FIMMPROPA bidirectional optical propagation tool 
Modelling a passive optical cavity (VCSEL, DFB)3D simulations with FIMMPROP softwareFIMMPROP can be used to model the passive modes of an optical cavity; it is particularly efficient to model cavities of VCSEL (vertical cavity surfaceemitting laser) or DFB (distributed feedback) lasers. FIMMPROP can model such devices very efficiently and accurately:
Modelling optical cavities with EMEThe cavity mode is given by the eigenmode of the scattering matrix (Rl*Rr) describing the propagation through one loop of the cavity, where Rl, Rr are the reflection matrices of the left and right halves of the cavity. Tools are provided with FIMMPROP to find the eigenvalues and eigenvectors of (Rl*Rr). Geometry of the designFor this example we considered a cavity based on a cylindrical symmetry waveguide, which could be the underlying structure for a VCSEL or a DFB laser. We considered two designs:
The geometry of the quarterwavelength shifted grating is shown schematically below; you can see that the highindex halfperiod (shown in yellow) in the centre of the cavity is twice the length of the highindex halfperiods in the gratings either side. In the fully periodic design, the central period is identical to the rest of the grating.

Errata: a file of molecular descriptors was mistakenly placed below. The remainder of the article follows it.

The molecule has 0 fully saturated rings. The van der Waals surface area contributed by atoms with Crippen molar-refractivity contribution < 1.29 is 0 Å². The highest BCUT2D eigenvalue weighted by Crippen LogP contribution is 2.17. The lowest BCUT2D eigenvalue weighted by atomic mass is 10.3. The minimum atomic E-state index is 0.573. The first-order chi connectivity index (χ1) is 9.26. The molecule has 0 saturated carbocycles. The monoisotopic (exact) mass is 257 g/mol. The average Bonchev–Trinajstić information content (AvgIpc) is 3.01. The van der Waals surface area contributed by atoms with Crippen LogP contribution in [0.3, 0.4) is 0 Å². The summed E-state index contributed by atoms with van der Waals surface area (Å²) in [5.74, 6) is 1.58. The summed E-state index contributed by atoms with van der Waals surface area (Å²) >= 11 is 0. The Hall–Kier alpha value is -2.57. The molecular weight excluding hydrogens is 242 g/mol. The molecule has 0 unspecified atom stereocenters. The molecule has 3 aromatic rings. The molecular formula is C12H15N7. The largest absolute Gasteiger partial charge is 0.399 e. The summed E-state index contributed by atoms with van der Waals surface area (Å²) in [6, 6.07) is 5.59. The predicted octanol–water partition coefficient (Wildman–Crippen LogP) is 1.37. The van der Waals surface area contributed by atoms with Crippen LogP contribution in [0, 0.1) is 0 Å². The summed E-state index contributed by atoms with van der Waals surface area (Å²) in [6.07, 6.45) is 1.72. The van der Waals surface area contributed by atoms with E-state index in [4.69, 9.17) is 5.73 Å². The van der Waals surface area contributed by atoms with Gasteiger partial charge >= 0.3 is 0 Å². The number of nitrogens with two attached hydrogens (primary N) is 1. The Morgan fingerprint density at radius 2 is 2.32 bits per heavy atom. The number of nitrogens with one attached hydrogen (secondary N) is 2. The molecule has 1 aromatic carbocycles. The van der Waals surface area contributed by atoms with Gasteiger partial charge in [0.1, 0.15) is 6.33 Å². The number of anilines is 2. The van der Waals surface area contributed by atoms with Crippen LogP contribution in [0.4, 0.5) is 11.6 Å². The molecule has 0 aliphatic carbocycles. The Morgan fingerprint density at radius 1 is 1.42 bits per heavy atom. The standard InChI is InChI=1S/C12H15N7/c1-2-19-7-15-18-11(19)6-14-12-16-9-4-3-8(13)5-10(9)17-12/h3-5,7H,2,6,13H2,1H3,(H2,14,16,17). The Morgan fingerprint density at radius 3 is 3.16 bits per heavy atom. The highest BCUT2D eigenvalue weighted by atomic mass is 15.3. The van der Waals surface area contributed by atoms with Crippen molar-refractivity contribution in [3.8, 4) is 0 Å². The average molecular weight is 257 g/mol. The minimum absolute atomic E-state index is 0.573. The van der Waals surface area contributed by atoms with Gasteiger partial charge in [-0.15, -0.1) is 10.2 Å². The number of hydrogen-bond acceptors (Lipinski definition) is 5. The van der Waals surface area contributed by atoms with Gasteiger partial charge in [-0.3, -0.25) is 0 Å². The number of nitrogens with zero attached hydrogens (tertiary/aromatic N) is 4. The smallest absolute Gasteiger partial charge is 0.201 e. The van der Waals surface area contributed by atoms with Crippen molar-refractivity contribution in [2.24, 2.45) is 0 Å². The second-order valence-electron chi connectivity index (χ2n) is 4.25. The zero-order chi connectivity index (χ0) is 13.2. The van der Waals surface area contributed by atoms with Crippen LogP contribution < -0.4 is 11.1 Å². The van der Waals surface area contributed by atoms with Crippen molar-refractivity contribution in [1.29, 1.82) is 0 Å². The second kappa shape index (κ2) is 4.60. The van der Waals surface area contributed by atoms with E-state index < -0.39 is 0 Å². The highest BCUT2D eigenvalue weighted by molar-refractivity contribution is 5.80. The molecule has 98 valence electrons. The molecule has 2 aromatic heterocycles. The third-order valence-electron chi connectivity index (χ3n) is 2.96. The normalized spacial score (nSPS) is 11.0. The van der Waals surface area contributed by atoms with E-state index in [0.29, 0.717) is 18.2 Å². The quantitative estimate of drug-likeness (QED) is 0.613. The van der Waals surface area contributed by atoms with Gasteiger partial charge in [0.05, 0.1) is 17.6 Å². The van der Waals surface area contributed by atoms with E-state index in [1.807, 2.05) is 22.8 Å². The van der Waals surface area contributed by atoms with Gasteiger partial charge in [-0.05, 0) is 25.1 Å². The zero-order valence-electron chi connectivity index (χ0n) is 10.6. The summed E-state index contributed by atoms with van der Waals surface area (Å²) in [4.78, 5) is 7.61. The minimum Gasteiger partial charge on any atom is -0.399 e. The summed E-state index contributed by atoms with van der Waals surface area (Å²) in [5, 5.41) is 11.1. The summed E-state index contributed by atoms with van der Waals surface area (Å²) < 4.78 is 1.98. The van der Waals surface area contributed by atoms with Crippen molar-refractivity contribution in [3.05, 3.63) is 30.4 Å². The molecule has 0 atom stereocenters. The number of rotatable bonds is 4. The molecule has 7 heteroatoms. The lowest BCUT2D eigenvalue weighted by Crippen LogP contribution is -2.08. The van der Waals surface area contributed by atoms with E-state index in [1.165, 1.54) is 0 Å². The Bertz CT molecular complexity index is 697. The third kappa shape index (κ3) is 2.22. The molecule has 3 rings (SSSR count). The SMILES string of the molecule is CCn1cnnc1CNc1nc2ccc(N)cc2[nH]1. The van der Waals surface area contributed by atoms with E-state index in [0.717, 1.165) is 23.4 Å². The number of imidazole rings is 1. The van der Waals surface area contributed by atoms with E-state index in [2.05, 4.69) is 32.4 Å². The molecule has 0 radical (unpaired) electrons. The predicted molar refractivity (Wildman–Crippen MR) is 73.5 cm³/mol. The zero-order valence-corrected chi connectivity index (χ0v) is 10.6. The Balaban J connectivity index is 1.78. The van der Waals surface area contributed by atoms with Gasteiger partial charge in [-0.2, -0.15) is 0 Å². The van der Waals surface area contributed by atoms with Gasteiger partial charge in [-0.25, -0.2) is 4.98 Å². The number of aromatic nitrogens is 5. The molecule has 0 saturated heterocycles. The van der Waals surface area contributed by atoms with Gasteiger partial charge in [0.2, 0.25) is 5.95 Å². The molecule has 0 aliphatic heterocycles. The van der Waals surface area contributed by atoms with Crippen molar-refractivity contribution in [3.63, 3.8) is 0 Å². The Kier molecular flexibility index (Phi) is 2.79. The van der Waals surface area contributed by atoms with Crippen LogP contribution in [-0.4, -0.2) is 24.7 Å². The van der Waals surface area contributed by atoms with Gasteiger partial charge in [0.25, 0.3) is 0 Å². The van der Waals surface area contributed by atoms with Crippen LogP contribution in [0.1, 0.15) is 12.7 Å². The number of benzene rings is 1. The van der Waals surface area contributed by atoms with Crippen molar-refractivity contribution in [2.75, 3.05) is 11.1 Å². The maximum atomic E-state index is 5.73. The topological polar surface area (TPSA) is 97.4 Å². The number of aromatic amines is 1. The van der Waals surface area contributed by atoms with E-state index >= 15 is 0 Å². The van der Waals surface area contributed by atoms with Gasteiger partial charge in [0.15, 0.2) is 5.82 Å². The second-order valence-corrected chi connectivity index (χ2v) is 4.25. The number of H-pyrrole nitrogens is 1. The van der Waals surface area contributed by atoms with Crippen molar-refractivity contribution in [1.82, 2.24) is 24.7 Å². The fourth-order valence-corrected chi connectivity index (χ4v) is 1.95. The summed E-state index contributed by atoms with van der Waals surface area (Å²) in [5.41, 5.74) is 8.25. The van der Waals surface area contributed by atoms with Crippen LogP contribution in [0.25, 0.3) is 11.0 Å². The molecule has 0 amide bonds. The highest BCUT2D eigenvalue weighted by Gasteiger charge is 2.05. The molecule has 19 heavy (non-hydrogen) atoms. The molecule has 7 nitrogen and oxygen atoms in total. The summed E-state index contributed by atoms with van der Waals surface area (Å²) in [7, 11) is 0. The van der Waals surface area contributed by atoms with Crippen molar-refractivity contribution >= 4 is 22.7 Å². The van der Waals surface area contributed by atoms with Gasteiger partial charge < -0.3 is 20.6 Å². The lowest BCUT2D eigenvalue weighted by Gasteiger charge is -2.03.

The design parameters are summarised in the table below.
FIMMPROP can be used to find cavity modes based on either a single 2D mode of the crosssection, or on a combination of modes. In this case we solved the eigenproblem for the fundamental mode in the VCSEL (this would be the HE11 mode in a fibrebased DFB laser cavity). This mode is shown below for the highindex waveguide.
Simulation resultsThe final cavity mode profile can be seen below. The Cavity Mode Calculator is able to launch the light into the middle of the cavity. The Calculator finds many modes across the given wavelength spectrum and the peak efficiency is found close to 1.1µm.
The cavity mode is shown above. It is efficiently confined within the cavity. You can find below a plot of the real part (blue) and imaginary part (green) of the eigenvalue of the solution of the roundtrip scattering matrix for the fundamental mode. The resonances are shown in red lines. They correspond to wavelengths for which the imaginary part of the eigenvalue is zero and the real part of the eigenvalue is positive, which means that the beam is in phase with itself after a round trip. This first plot shows the resonances for the periodic grating; there are multiple resonances away from the Bragg wavelength, with significant roundtrip losses ranging from 9.4% to 96.4%.
This second plot shows the same data for the quarterwavelength shifted grating. Here you can see a single resonance at the Bragg wavelength, with a much lower roundtrip loss of 0.02%.
You can see below the Ex field profile of the cavity mode plotted versus Z and measured in the centre of the fibre. This plot was measured at resonance for the quarterwavelength shifted design. The variations in refractive index of the grating are shown underneath in red.